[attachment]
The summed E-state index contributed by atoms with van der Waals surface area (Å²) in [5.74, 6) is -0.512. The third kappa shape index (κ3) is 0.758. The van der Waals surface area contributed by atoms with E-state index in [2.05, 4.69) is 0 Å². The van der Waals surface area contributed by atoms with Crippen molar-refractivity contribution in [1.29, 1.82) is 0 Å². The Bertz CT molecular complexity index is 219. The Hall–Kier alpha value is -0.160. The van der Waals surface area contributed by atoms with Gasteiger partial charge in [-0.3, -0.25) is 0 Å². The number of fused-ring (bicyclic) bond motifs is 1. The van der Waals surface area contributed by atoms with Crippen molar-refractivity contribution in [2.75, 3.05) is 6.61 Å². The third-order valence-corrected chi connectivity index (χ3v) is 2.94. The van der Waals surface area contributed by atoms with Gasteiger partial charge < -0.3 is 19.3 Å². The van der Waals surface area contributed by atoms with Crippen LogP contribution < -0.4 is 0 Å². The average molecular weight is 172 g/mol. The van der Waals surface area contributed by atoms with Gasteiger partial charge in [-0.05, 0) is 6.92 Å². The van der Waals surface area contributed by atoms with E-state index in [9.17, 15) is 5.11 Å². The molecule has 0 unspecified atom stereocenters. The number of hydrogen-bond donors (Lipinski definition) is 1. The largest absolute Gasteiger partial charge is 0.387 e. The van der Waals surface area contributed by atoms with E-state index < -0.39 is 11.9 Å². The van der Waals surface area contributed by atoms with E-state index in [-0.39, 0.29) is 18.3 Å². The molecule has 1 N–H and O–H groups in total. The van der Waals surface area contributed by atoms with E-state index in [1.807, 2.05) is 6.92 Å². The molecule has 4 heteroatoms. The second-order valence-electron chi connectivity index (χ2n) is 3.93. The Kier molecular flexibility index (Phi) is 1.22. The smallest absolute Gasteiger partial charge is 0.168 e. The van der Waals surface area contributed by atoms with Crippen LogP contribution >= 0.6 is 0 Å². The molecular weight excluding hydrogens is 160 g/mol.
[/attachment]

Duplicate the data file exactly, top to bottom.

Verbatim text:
The summed E-state index contributed by atoms with van der Waals surface area (Å²) in [5.74, 6) is -0.512. The third kappa shape index (κ3) is 0.758. The van der Waals surface area contributed by atoms with E-state index in [2.05, 4.69) is 0 Å². The van der Waals surface area contributed by atoms with Crippen molar-refractivity contribution in [1.29, 1.82) is 0 Å². The Bertz CT molecular complexity index is 219. The Hall–Kier alpha value is -0.160. The van der Waals surface area contributed by atoms with Gasteiger partial charge in [-0.3, -0.25) is 0 Å². The number of fused-ring (bicyclic) bond motifs is 1. The van der Waals surface area contributed by atoms with Crippen molar-refractivity contribution in [2.75, 3.05) is 6.61 Å². The third-order valence-corrected chi connectivity index (χ3v) is 2.94. The van der Waals surface area contributed by atoms with Gasteiger partial charge < -0.3 is 19.3 Å². The van der Waals surface area contributed by atoms with Crippen LogP contribution < -0.4 is 0 Å². The average molecular weight is 172 g/mol. The van der Waals surface area contributed by atoms with Gasteiger partial charge in [-0.05, 0) is 6.92 Å². The van der Waals surface area contributed by atoms with E-state index in [9.17, 15) is 5.11 Å². The molecule has 0 unspecified atom stereocenters. The number of hydrogen-bond donors (Lipinski definition) is 1. The largest absolute Gasteiger partial charge is 0.387 e. The van der Waals surface area contributed by atoms with E-state index < -0.39 is 11.9 Å². The van der Waals surface area contributed by atoms with E-state index in [-0.39, 0.29) is 18.3 Å². The molecule has 1 N–H and O–H groups in total. The van der Waals surface area contributed by atoms with E-state index in [1.807, 2.05) is 6.92 Å². The molecule has 4 heteroatoms. The second-order valence-electron chi connectivity index (χ2n) is 3.93. The Kier molecular flexibility index (Phi) is 1.22. The smallest absolute Gasteiger partial charge is 0.168 e. The van der Waals surface area contributed by atoms with Crippen LogP contribution >= 0.6 is 0 Å². The molecular weight excluding hydrogens is 160 g/mol.